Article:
5 ways to save by quitting smokingNational No Smoking day - 9 March 2011
09 March 2011
National No Smoking Day takes place today as figures from the Office for National Statistics (ONS) show that nearly two thirds (63%) of current smokers in Britain are keen give up smoking.
The ONS research found that while health concerns were the most commonly mentioned reasons for people wanting to quit smoking, the next big motive was cost, with 31% of people citing it as the reason they wanted to stop. Giving up not only improves your health, but it can also give your finances a considerable lift. Below Which? shows you five great ways you can save money by dumping cigarettes.
More in your pocket
Smoking has been estimated to cost the NHS £5.2 billion a year. And at an average cost of £6.40 for a pack of 20 cigarettes, a 20-a-day smoker could save themselves around £2,336 a year by kicking the habit - a huge saving you could put towards anything from a new home cinema system or a family holiday.
Best rate savings accounts
Best rate instant-access savings accounts are currently paying lower rates than the best instant-access cash Isas. So, if you're happy to tie up your money longer term, a fixed-rate savings account could be a good place to invest all your cash saved by stopping smoking. For example, Aldermore's Five-year Fixed Rate Bond currently pays 4.90%.
The money you save by quitting could also be invested into a best rate cash isa. For example, if you deposited £2,336 into Santander's Flexible easy-access account paying 3.15%, you could earn more than £70 over the course of a year.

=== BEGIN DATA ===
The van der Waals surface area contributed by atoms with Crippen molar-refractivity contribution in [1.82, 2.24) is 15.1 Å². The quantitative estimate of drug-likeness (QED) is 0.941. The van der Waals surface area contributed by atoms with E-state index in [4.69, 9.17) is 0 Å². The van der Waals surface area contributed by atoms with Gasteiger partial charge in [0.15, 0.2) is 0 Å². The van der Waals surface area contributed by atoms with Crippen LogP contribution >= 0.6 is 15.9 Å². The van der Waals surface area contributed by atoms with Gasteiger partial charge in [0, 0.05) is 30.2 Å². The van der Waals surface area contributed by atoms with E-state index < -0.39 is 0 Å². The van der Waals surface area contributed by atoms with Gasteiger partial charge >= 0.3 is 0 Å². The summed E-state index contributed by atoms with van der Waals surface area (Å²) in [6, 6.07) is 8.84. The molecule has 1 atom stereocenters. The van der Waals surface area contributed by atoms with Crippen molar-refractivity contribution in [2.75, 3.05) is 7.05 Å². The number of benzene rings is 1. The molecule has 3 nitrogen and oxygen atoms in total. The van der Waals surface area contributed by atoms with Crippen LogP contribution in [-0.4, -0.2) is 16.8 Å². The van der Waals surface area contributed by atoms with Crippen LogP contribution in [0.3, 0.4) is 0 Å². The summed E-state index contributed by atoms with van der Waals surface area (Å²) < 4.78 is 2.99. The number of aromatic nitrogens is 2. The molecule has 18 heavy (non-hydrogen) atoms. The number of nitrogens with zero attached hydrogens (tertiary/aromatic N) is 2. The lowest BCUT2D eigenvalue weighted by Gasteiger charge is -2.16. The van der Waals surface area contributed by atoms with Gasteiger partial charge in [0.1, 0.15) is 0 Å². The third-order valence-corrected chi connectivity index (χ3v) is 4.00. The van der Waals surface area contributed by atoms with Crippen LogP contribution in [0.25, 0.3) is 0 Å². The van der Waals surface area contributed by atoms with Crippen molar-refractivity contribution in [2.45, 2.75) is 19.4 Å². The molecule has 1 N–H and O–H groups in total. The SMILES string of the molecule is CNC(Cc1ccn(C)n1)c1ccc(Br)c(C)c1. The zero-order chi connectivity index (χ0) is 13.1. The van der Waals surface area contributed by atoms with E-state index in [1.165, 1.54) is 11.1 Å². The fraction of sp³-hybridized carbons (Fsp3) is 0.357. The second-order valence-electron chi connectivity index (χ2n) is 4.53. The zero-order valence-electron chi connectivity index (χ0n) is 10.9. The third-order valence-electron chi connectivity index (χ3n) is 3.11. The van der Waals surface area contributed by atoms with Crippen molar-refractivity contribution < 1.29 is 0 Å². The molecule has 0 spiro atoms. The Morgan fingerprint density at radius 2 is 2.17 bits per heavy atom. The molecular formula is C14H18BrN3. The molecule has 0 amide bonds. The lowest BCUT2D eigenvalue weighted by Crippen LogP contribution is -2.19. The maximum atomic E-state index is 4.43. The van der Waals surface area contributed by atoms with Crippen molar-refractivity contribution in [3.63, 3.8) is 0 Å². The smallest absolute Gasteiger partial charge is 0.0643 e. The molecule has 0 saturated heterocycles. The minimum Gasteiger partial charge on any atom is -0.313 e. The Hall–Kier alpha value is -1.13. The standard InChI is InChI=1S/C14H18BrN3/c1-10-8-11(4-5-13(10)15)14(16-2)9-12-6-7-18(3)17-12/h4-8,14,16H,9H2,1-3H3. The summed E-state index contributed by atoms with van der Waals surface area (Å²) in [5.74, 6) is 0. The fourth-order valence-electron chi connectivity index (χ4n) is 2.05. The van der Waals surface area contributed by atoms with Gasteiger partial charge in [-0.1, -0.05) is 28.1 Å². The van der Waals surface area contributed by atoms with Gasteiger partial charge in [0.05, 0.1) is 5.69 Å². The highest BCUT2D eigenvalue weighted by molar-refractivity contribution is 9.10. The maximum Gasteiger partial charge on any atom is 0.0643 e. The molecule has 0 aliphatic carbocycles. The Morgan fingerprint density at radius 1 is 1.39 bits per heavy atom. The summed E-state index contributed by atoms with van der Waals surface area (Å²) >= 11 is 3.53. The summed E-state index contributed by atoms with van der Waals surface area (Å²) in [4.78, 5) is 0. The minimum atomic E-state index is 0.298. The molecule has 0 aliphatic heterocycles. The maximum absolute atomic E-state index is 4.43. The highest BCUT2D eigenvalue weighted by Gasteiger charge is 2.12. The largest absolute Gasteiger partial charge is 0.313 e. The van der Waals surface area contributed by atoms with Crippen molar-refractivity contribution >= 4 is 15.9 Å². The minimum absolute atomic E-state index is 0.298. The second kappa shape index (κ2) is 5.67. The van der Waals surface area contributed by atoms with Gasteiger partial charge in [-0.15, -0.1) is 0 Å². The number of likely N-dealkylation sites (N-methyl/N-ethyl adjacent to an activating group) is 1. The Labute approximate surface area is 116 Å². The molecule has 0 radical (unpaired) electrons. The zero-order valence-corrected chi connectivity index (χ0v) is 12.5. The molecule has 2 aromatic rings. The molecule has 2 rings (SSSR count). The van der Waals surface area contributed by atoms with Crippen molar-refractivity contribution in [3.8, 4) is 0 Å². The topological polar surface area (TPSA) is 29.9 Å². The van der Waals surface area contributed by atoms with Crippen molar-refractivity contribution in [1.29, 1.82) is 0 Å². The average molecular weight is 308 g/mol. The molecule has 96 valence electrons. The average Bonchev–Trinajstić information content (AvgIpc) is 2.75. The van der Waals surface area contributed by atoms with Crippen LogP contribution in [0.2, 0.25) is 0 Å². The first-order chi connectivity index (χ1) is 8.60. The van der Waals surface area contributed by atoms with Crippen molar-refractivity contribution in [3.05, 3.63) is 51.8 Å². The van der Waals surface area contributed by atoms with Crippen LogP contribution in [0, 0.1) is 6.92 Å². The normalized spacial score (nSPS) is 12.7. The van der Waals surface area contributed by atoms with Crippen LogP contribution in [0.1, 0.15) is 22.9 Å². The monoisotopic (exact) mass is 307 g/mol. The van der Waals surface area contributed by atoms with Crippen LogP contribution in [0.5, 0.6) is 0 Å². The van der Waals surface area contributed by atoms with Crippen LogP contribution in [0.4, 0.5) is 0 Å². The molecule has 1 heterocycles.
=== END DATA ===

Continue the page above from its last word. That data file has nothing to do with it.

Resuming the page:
If you feel ready to invest in the stock market, you may also want to consider putting the money in a stocks and shares Isa.
Life insurance best buys
Life insurance premiums for smokers can be almost twice as high as they are for non-smokers. For example, a level-term policy offering £100,000 worth of cover over a ten-year term would cost a 54-year-old male smoker £52.18 with AA Insurance Services, compared with just £25.08 for a non-smoker - a vast saving of over £300 over a year.
Once you've successfully quit, it's worth contacting your insurer after a year to discuss a review your premium. Visit our guide to life insurance for much more information and advice.
Health and medical insurance
As smokers are more likely to die or have serious health problems, products such as critical illness cover or private medical insurance (PMI) which pay out on death or serious illness are normally a lot more expensive.
PMI covers the cost of being treated privately, either at a private hospital or in a private NHS bed. These types of cover should only be considered if you have good income protection in place.
Both critical illness cover and income protection are likely to be cheaper if you're a non-smoker. Critical illness cover pays a lump sum if you get a serious condition or illness, such as cancer, or if you have a heart attack or stroke. However, this is a luxury product that should only be bought in addition to income protection cover.
Which? Money when you need it
You can follow @WhichMoney on Twitter to keep up-to-date with our Best Rates and Recommended Provider product and service reviews.
Sign up for the latest money news, best rates and recommended providers in your newsletter every Friday.
Or for money-saving tips, and news of how what's going on in the world of finance affects you, join Melanie Dowding and James Daley for the Which? Money weekly money podcast
For daily consumer news, subscribe to the Which? news RSS feed here. And to find out how we work for you on money issues, visit our personal finance campaigns pages.